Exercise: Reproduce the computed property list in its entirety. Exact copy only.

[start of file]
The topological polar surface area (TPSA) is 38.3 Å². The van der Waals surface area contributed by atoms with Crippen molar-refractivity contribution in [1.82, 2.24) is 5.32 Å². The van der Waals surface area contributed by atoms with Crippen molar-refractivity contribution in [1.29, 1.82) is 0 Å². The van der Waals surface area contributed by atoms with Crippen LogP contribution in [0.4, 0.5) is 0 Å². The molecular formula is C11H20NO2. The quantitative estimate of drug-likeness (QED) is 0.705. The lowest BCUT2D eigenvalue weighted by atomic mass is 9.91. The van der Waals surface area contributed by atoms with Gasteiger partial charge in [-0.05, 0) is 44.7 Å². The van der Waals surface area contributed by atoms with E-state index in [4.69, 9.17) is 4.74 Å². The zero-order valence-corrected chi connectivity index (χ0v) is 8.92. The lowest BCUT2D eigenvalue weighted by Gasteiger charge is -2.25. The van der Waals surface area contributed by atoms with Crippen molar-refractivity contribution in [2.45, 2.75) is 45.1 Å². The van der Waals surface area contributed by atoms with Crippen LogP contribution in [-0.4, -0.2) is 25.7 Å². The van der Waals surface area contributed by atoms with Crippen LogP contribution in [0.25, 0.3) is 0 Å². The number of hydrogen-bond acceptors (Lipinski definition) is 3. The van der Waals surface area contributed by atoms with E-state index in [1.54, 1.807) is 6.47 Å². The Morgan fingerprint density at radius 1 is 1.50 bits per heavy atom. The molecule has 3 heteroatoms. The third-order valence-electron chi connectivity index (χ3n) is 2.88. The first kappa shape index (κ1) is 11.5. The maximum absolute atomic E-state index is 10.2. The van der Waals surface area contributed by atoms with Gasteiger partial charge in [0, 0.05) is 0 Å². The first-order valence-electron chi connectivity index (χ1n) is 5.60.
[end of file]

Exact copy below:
The topological polar surface area (TPSA) is 38.3 Å². The van der Waals surface area contributed by atoms with Crippen molar-refractivity contribution in [1.82, 2.24) is 5.32 Å². The van der Waals surface area contributed by atoms with Crippen molar-refractivity contribution in [1.29, 1.82) is 0 Å². The van der Waals surface area contributed by atoms with Crippen LogP contribution in [0.4, 0.5) is 0 Å². The molecular formula is C11H20NO2. The quantitative estimate of drug-likeness (QED) is 0.705. The lowest BCUT2D eigenvalue weighted by atomic mass is 9.91. The van der Waals surface area contributed by atoms with Gasteiger partial charge in [-0.05, 0) is 44.7 Å². The van der Waals surface area contributed by atoms with E-state index in [4.69, 9.17) is 4.74 Å². The zero-order valence-corrected chi connectivity index (χ0v) is 8.92. The lowest BCUT2D eigenvalue weighted by Gasteiger charge is -2.25. The van der Waals surface area contributed by atoms with Crippen molar-refractivity contribution in [2.45, 2.75) is 45.1 Å². The van der Waals surface area contributed by atoms with Crippen LogP contribution in [-0.4, -0.2) is 25.7 Å². The van der Waals surface area contributed by atoms with Crippen LogP contribution in [0.25, 0.3) is 0 Å². The number of hydrogen-bond acceptors (Lipinski definition) is 3. The van der Waals surface area contributed by atoms with E-state index in [1.54, 1.807) is 6.47 Å². The Morgan fingerprint density at radius 1 is 1.50 bits per heavy atom. The molecule has 3 heteroatoms. The third-order valence-electron chi connectivity index (χ3n) is 2.88. The first kappa shape index (κ1) is 11.5. The maximum absolute atomic E-state index is 10.2. The van der Waals surface area contributed by atoms with Gasteiger partial charge in [0, 0.05) is 0 Å². The first-order valence-electron chi connectivity index (χ1n) is 5.60.